I recently ran into a colleague I had not seen in a few years. We had a quick few minutes to catch up before he took the stage to speak to an eager audience of designers. He was now the VP of Innovation at a global company and I reminded him that the last time we talked I was involved in a startup, and let him know that the venture had since come to an end. Given that he now managed a startup portfolio at this company he was curious to know the reason for our failure.
By this time a few years had passed since Kenari, a local food system venture I had co-founded with a friend, closed its doors. I had desperately tried ever since to block this experience from my consciousness. When asked the same question previously by others my pat response usually was “under-capitalization” – though that wasn’t quite the whole story. But it seemed like a satisfactory answer, both to me and the enquirers. In this case, because I was pressed by someone I knew would totally understand, I blurted out “Timing”. To which he responded “I see this all the time in my work now.”
Failure is a part of the innovation game. A common meme in the world of business innovation goes something like “9 out of 10 startups will fail”. To better understand the reason for entrepreneurial successes and failures Bill Gross, CEO of IdeaLab, systematically studied this subject and found out, surprisingly, that the highest contributing factor to entrepreneurial failure was timing. And that makes sense to me. The other factors: idea, execution, business model, and funding. Here’s his TED Talk on the subject.
One would think that a great idea has to be the primary factor that determines success and failure, but we know that that is not true. The world is full of mediocre business ideas that thrive – we all encounter them every day.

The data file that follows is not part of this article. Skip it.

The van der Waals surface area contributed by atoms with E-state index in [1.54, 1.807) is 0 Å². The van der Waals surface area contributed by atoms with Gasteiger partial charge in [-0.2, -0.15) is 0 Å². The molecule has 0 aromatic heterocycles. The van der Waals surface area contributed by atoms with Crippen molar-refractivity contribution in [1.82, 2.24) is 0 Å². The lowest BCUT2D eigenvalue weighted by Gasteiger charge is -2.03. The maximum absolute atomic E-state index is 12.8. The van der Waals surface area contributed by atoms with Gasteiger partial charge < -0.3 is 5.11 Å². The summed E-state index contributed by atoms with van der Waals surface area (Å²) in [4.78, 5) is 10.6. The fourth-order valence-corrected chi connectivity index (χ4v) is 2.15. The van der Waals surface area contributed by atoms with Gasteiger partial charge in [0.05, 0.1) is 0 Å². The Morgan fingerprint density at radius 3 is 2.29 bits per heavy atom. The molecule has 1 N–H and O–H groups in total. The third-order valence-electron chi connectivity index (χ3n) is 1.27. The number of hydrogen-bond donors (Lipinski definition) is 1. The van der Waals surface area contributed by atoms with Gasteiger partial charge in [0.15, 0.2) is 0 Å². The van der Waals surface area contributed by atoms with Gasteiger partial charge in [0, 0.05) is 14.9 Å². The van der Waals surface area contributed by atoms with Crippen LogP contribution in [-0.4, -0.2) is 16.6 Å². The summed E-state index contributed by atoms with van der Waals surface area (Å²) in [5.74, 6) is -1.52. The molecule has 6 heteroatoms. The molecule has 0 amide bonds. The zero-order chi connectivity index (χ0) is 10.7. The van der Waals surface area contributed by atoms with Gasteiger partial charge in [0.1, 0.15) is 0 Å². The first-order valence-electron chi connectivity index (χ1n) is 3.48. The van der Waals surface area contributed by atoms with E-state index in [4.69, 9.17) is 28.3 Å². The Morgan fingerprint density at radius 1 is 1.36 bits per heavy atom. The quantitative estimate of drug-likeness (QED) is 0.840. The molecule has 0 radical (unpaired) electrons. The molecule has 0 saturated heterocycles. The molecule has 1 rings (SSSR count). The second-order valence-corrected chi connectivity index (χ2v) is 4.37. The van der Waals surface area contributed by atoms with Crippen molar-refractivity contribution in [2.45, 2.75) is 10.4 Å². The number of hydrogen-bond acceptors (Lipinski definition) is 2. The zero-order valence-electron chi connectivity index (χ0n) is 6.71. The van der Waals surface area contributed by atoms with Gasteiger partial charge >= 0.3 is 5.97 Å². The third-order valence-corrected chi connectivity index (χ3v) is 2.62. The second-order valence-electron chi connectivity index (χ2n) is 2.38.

The same is true of execution. In recent decades, operational excellence has been the principal tool employed by companies to drive growth and performance.
Many of today’s successful companies started out without a clear business model but figured one out once they gained a sizable number of engaged users. YouTube comes to mind.
Likewise for funding – if there is traction for a product or service, access to funding should not be a problem these days.
Which leaves us with timing as the most significant success factor.
Clearly, all six factors are vital for any business, but here are a few examples of ventures where timing may have been the principal factor for success:
Cirque du Soleil | The mid-80s seemed like the perfect time for a reinvention of the traveling circus experience. Sentiment against the use of animals in circuses was growing, there was an influx, to the West, of talented acrobats and gymnasts from The Far East and Eastern Bloc countries. Parents were primed for an entertainment experience that they too could enjoy along with their children – and were willing to pay a premium for it. Cirque du Soleil – the contemporary circus – is now an entertainment empire with a global footprint.
Netflix | Blockbuster dominated the video rental marketplace for many years, but customers began to tire of the trek to the store, and more importantly detested their punitive late fee policy. Enter a startup with a different attitude and a new model – “eat all you can” for a fixed monthly fee, and movies delivered to your mailbox. As this new idea was gaining traction and slowly eroding the traditional video rental business, Netflix was building an even better delivery system in anticipation of the coming broadband internet. Blockbuster and others, like Walmart, caught on to this, but it was too late. Netflix now accounts for almost 40% of all downstream Internet bandwidth during peak periods in North America, and Blockbuster is a bust.
Zipcar | In terms of timing, Zipcar was arguably ahead of the curve. In fact, it lead the way to what we now know as the sharing economy movement. It’s this movement in which consumers – especially younger ones – have eschewed the purchase and ownership of homes, fashion, automobiles, etc. in favor of sharing, borrowing, or renting them as the need arises. Zipcar was also at the leading edge of another movement – young people favoring an urban lifestyle over their parents’ car-centric suburbia. Zipcar was acquired by Avis in 2013. It remains to be seen how it will fare with competition from the likes of Uber and Lyft.
There is a graveyard filled with ill-timed innovations as well. Apple’s Newton and WebVan are two notable examples.
So timing of innovation – is it art, science, or just plain luck?